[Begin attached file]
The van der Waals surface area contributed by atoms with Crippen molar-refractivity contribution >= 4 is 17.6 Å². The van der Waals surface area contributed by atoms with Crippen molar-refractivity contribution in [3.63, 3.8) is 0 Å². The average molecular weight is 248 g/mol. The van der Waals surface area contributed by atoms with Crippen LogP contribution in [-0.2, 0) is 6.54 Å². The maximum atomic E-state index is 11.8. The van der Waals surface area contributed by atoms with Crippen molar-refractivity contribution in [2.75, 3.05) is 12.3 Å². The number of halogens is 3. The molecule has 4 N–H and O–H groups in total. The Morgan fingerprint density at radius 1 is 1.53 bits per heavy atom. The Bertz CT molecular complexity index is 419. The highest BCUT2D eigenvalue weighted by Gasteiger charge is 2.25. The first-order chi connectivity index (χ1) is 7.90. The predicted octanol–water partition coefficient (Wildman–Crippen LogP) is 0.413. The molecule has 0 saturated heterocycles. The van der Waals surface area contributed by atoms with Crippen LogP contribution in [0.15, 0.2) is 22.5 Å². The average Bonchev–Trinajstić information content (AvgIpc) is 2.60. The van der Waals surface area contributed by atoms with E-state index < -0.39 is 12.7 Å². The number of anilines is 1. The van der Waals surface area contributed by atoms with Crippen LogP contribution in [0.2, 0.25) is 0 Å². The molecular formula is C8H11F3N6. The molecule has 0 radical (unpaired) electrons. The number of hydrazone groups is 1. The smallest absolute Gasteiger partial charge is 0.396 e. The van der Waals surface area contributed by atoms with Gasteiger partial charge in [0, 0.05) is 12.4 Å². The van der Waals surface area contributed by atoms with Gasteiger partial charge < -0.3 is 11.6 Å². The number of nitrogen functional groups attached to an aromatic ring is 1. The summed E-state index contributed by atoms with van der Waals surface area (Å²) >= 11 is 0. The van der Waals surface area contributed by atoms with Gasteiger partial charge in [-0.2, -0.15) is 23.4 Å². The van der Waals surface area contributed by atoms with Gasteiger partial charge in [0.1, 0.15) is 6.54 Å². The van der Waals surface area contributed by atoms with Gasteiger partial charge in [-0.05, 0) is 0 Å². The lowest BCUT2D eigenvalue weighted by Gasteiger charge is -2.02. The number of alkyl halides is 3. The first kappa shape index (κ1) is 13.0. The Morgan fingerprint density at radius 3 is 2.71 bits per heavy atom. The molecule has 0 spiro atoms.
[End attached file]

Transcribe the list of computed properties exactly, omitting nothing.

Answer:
The van der Waals surface area contributed by atoms with Crippen molar-refractivity contribution >= 4 is 17.6 Å². The van der Waals surface area contributed by atoms with Crippen molar-refractivity contribution in [3.63, 3.8) is 0 Å². The average molecular weight is 248 g/mol. The van der Waals surface area contributed by atoms with Crippen LogP contribution in [-0.2, 0) is 6.54 Å². The maximum atomic E-state index is 11.8. The van der Waals surface area contributed by atoms with Crippen molar-refractivity contribution in [2.75, 3.05) is 12.3 Å². The number of halogens is 3. The molecule has 4 N–H and O–H groups in total. The Morgan fingerprint density at radius 1 is 1.53 bits per heavy atom. The Bertz CT molecular complexity index is 419. The highest BCUT2D eigenvalue weighted by Gasteiger charge is 2.25. The first-order chi connectivity index (χ1) is 7.90. The predicted octanol–water partition coefficient (Wildman–Crippen LogP) is 0.413. The molecule has 0 saturated heterocycles. The van der Waals surface area contributed by atoms with Crippen LogP contribution in [0.15, 0.2) is 22.5 Å². The average Bonchev–Trinajstić information content (AvgIpc) is 2.60. The van der Waals surface area contributed by atoms with E-state index < -0.39 is 12.7 Å². The number of anilines is 1. The van der Waals surface area contributed by atoms with Crippen LogP contribution in [0.2, 0.25) is 0 Å². The molecular formula is C8H11F3N6. The molecule has 0 radical (unpaired) electrons. The number of hydrazone groups is 1. The smallest absolute Gasteiger partial charge is 0.396 e. The van der Waals surface area contributed by atoms with Gasteiger partial charge in [0, 0.05) is 12.4 Å². The van der Waals surface area contributed by atoms with Gasteiger partial charge < -0.3 is 11.6 Å². The number of nitrogen functional groups attached to an aromatic ring is 1. The summed E-state index contributed by atoms with van der Waals surface area (Å²) >= 11 is 0. The van der Waals surface area contributed by atoms with Gasteiger partial charge in [-0.2, -0.15) is 23.4 Å². The van der Waals surface area contributed by atoms with Gasteiger partial charge in [0.1, 0.15) is 6.54 Å². The van der Waals surface area contributed by atoms with Gasteiger partial charge in [-0.05, 0) is 0 Å². The lowest BCUT2D eigenvalue weighted by Gasteiger charge is -2.02. The number of alkyl halides is 3. The first kappa shape index (κ1) is 13.0. The Morgan fingerprint density at radius 3 is 2.71 bits per heavy atom. The molecule has 0 spiro atoms.